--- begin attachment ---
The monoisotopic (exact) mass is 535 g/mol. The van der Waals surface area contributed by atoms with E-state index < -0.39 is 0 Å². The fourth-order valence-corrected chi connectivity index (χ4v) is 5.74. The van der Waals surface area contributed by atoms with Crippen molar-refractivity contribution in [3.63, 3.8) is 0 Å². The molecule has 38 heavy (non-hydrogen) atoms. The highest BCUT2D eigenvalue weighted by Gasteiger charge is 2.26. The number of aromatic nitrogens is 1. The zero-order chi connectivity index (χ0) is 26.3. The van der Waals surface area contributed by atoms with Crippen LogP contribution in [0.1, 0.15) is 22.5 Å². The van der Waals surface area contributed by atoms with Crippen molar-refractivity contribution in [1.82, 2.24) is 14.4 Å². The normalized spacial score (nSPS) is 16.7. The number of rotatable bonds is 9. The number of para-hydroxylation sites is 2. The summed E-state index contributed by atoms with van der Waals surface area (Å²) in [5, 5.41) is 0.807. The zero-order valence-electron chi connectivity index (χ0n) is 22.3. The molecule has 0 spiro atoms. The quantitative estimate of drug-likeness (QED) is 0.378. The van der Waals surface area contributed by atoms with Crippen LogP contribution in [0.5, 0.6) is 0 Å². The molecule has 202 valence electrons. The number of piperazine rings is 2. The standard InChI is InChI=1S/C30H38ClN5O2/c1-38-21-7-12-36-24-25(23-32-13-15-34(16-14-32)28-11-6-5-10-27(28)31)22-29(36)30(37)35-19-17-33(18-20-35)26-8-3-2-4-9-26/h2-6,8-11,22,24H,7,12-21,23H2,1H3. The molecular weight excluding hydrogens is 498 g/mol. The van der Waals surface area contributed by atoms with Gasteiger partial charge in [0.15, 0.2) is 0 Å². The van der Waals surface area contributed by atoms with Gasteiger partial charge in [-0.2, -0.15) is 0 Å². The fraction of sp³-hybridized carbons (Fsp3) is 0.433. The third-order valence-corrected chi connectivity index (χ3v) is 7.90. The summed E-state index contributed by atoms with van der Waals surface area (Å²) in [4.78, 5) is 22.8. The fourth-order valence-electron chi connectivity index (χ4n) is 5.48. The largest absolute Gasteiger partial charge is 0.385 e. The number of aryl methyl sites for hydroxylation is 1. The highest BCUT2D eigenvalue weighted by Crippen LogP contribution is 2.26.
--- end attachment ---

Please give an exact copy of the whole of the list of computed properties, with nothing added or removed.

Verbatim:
The monoisotopic (exact) mass is 535 g/mol. The van der Waals surface area contributed by atoms with E-state index < -0.39 is 0 Å². The fourth-order valence-corrected chi connectivity index (χ4v) is 5.74. The van der Waals surface area contributed by atoms with Crippen molar-refractivity contribution in [3.63, 3.8) is 0 Å². The molecule has 38 heavy (non-hydrogen) atoms. The highest BCUT2D eigenvalue weighted by Gasteiger charge is 2.26. The number of aromatic nitrogens is 1. The zero-order chi connectivity index (χ0) is 26.3. The van der Waals surface area contributed by atoms with Crippen LogP contribution in [0.1, 0.15) is 22.5 Å². The van der Waals surface area contributed by atoms with Crippen molar-refractivity contribution in [1.82, 2.24) is 14.4 Å². The normalized spacial score (nSPS) is 16.7. The number of rotatable bonds is 9. The number of para-hydroxylation sites is 2. The summed E-state index contributed by atoms with van der Waals surface area (Å²) in [5, 5.41) is 0.807. The zero-order valence-electron chi connectivity index (χ0n) is 22.3. The molecule has 0 spiro atoms. The quantitative estimate of drug-likeness (QED) is 0.378. The van der Waals surface area contributed by atoms with Crippen LogP contribution in [0.5, 0.6) is 0 Å². The molecule has 202 valence electrons. The number of piperazine rings is 2. The standard InChI is InChI=1S/C30H38ClN5O2/c1-38-21-7-12-36-24-25(23-32-13-15-34(16-14-32)28-11-6-5-10-27(28)31)22-29(36)30(37)35-19-17-33(18-20-35)26-8-3-2-4-9-26/h2-6,8-11,22,24H,7,12-21,23H2,1H3. The molecular weight excluding hydrogens is 498 g/mol. The van der Waals surface area contributed by atoms with Gasteiger partial charge in [0.15, 0.2) is 0 Å². The van der Waals surface area contributed by atoms with Gasteiger partial charge in [-0.2, -0.15) is 0 Å². The fraction of sp³-hybridized carbons (Fsp3) is 0.433. The third-order valence-corrected chi connectivity index (χ3v) is 7.90. The summed E-state index contributed by atoms with van der Waals surface area (Å²) in [4.78, 5) is 22.8. The fourth-order valence-electron chi connectivity index (χ4n) is 5.48. The largest absolute Gasteiger partial charge is 0.385 e. The number of aryl methyl sites for hydroxylation is 1. The highest BCUT2D eigenvalue weighted by Crippen LogP contribution is 2.26.